Campaign "It’s Part of our Culture"

Project name :

Education and World Heritage in Latin America and the Caribbean

Project duration :


The 1972 UNESCO Convention for the Protection of the World Cultural and Natural Heritage states that certain places on Earth have "exceptional universal value" and belong to the common heritage of mankind. 33 countries in Latin America and the Caribbean total 143 sites registered on the World Heritage List, 7 of which are in Chile.

World heritage constitutes the "cultural potential" of contemporary societies, contributing to the continuous revaluation of cultures and being an important vehicle for the transmission of experiences, skills and knowledge between generations. This potential allows us to move towards integral education to transmit values related to citizenship, democracy, sustainable development, solidarity and tolerance.

To celebrate the 50th anniversary of the Convention for the Protection of the World Cultural and Natural Heritage, the Regional Bureau of Education for Latin America and the Caribbean (OREALC/UNESCO Santiago) is launching the #partedenuestracultura campaign (It’s Part of Our Culture), supported by the National Centre for World Heritage Sites of the National Cultural Heritage Service, JC Decaux,  Televisión Nacional de Chile, Fundación Olivo and FactStory.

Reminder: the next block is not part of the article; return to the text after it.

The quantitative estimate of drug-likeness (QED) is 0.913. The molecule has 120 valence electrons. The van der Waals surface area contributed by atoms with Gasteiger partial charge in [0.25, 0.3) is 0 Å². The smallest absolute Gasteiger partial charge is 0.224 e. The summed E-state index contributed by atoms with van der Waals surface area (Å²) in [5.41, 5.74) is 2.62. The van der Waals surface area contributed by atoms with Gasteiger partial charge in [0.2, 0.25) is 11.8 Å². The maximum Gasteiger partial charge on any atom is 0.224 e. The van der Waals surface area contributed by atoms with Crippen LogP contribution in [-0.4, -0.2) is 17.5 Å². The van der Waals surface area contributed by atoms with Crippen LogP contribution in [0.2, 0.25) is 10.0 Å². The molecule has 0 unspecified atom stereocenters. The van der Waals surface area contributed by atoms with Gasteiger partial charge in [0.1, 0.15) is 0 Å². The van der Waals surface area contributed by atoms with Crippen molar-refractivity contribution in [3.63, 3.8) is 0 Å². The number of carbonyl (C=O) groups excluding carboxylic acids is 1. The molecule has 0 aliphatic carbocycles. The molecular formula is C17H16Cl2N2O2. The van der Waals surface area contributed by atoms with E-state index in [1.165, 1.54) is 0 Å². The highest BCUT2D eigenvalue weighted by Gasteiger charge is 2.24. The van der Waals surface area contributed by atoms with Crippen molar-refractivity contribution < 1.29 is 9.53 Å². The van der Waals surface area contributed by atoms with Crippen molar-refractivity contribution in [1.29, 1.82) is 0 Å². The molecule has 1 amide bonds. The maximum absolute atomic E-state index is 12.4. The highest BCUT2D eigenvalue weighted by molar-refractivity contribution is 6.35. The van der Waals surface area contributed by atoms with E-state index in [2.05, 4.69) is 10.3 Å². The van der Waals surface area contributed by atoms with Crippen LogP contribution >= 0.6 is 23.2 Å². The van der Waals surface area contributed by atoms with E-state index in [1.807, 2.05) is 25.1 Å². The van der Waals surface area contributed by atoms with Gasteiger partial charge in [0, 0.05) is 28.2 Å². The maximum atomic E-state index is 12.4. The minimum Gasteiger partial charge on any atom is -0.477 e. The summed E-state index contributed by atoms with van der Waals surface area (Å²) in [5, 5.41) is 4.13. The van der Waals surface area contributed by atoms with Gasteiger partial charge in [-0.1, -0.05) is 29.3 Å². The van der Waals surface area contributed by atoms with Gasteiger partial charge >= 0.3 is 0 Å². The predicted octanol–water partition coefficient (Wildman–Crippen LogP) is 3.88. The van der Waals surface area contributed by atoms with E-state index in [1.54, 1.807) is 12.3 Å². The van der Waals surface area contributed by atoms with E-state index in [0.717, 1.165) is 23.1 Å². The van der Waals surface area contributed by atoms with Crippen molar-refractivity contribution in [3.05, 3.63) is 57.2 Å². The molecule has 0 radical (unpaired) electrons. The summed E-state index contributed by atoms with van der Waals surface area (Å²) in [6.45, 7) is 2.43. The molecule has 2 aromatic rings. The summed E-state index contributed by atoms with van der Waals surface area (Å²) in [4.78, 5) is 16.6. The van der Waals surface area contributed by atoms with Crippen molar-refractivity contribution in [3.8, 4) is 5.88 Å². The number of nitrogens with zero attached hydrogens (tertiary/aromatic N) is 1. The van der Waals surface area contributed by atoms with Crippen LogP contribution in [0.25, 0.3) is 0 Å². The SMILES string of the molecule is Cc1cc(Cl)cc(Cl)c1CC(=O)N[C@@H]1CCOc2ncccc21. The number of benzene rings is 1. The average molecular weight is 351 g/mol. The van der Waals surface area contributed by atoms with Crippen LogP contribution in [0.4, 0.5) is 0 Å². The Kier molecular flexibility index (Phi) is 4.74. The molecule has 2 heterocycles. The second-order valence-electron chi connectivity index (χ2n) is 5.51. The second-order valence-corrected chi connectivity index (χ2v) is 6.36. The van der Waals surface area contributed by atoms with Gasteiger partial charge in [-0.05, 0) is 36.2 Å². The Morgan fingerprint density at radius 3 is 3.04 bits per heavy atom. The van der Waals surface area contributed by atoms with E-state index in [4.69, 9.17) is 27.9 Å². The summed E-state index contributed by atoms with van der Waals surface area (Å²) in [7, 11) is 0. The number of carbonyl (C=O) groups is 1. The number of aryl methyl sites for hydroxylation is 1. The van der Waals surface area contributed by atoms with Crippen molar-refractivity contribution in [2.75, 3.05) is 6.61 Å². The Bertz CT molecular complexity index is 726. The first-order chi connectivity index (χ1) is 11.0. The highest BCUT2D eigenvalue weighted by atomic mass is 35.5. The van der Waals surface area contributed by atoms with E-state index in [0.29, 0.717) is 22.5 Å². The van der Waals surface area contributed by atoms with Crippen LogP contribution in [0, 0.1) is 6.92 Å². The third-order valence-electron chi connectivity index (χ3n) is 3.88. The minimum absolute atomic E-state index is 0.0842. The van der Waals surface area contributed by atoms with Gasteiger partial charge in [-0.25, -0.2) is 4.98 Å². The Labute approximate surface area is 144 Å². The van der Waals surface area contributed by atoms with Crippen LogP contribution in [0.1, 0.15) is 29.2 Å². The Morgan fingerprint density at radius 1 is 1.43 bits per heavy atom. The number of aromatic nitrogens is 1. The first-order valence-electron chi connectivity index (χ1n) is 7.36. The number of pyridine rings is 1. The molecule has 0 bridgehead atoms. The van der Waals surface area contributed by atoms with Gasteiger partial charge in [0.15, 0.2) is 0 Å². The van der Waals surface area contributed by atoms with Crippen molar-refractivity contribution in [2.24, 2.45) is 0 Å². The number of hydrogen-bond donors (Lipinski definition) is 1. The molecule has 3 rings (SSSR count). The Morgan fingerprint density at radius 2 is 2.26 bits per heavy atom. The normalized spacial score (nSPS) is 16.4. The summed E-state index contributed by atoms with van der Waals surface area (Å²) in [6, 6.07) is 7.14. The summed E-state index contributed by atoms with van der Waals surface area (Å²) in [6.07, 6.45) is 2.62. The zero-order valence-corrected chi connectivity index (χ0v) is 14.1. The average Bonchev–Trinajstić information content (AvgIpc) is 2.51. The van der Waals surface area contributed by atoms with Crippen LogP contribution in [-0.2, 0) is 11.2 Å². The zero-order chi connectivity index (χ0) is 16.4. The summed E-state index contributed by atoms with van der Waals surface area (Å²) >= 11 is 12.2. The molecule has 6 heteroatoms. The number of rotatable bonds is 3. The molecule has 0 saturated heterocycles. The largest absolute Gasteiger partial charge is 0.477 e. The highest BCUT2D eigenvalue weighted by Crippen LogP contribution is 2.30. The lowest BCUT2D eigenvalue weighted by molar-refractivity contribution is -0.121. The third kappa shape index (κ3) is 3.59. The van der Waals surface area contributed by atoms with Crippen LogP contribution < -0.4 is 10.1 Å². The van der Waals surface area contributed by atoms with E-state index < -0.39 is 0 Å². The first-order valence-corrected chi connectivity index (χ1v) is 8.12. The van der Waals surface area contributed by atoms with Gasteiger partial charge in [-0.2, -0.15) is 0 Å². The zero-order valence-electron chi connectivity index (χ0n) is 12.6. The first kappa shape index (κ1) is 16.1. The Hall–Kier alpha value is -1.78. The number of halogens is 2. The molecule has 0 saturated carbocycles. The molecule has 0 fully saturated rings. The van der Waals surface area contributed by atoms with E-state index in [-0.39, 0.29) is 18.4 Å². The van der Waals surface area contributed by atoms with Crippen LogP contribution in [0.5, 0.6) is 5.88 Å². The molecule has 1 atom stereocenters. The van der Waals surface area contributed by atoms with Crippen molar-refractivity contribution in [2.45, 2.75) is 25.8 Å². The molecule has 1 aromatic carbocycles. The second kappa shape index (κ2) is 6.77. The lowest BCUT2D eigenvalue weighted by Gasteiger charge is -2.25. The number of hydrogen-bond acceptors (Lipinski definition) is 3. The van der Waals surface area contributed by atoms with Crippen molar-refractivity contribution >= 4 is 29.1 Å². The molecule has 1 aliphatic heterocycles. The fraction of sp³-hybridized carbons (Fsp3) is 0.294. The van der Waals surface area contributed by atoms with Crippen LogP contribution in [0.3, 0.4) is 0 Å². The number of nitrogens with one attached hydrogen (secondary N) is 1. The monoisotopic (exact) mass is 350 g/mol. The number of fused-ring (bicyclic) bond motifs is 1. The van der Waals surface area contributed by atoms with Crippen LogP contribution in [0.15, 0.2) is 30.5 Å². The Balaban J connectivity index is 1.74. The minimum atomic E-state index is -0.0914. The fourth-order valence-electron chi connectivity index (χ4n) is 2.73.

What is the campaign?

The campaign initially focuses on Chile (May-September 2022) and will extend to other 13 Latin American countries (October 2022-May 2023). The initiative seeks to raise awareness on the role of education in valuing World Heritage as a mean for peace, social cohesion and action for sustainable development.

The campaign uses images and videos in public spaces and media to share information with people and generate interest in various aspects of education. Further information and reflections on world heritage are broadcast on social networks and open television in Chile.


Learn more about World Heritage sites in Chile

Qhapaq Ñan, Andean Road system

The Qhapaq Ñan is a vast road network of approximately 30,000 kilometers built over several centuries by the Incas. This existing pre-Inca infrastructure was aimed at facilitating communication, transport and trade, as well as defense. This extraordinary system of roads extends through one of the world’s geographical areas with great contrasts, from the snowy peaks of the Andes, rising to altitudes above 6,000 meters to the Pacific coast, passing through humid tropical forests, fertile valleys and totally arid deserts. More information

Settlement and Artificial Mummification of the Chinchorro Culture

The site in the far north of Chile has three components: Faldeo Norte del Morro de Arica, Colón 10 in the city of Arica, and Desembocadura de Camarones, a rural setting about 100 km further south. Together they bear witness to a culture of marine hunter-gatherers who lived on the arid and hostile northern coast of the Atacama Desert from approximately 5450 B.C. to 890 B.C. The site presents the oldest known archaeological evidence of artificial mummification of bodies. More information